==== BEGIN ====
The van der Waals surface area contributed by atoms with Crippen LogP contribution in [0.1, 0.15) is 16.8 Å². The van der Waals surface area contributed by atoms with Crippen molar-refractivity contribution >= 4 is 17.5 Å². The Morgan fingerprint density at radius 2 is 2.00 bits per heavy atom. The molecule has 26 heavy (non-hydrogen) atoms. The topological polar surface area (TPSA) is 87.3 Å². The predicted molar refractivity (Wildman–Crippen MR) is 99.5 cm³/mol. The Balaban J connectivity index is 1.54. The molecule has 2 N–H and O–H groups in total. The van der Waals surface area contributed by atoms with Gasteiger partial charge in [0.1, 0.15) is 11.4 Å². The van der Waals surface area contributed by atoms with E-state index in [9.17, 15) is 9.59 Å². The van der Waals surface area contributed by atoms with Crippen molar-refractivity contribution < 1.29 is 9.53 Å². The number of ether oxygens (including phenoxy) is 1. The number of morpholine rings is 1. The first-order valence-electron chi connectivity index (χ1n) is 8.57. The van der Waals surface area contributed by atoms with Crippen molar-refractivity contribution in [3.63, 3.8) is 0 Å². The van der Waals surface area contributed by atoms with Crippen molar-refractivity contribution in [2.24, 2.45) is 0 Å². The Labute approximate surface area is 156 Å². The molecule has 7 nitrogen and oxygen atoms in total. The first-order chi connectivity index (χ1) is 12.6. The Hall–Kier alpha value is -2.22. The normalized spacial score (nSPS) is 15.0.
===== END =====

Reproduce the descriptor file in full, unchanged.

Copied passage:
The van der Waals surface area contributed by atoms with Crippen LogP contribution in [0.1, 0.15) is 16.8 Å². The van der Waals surface area contributed by atoms with Crippen molar-refractivity contribution >= 4 is 17.5 Å². The Morgan fingerprint density at radius 2 is 2.00 bits per heavy atom. The molecule has 26 heavy (non-hydrogen) atoms. The topological polar surface area (TPSA) is 87.3 Å². The predicted molar refractivity (Wildman–Crippen MR) is 99.5 cm³/mol. The Balaban J connectivity index is 1.54. The molecule has 2 N–H and O–H groups in total. The van der Waals surface area contributed by atoms with Gasteiger partial charge in [0.1, 0.15) is 11.4 Å². The van der Waals surface area contributed by atoms with E-state index in [9.17, 15) is 9.59 Å². The van der Waals surface area contributed by atoms with Crippen molar-refractivity contribution < 1.29 is 9.53 Å². The number of ether oxygens (including phenoxy) is 1. The number of morpholine rings is 1. The first-order valence-electron chi connectivity index (χ1n) is 8.57. The van der Waals surface area contributed by atoms with Crippen molar-refractivity contribution in [3.63, 3.8) is 0 Å². The van der Waals surface area contributed by atoms with Crippen molar-refractivity contribution in [2.24, 2.45) is 0 Å². The Labute approximate surface area is 156 Å². The molecule has 7 nitrogen and oxygen atoms in total. The first-order chi connectivity index (χ1) is 12.6. The Hall–Kier alpha value is -2.22. The normalized spacial score (nSPS) is 15.0.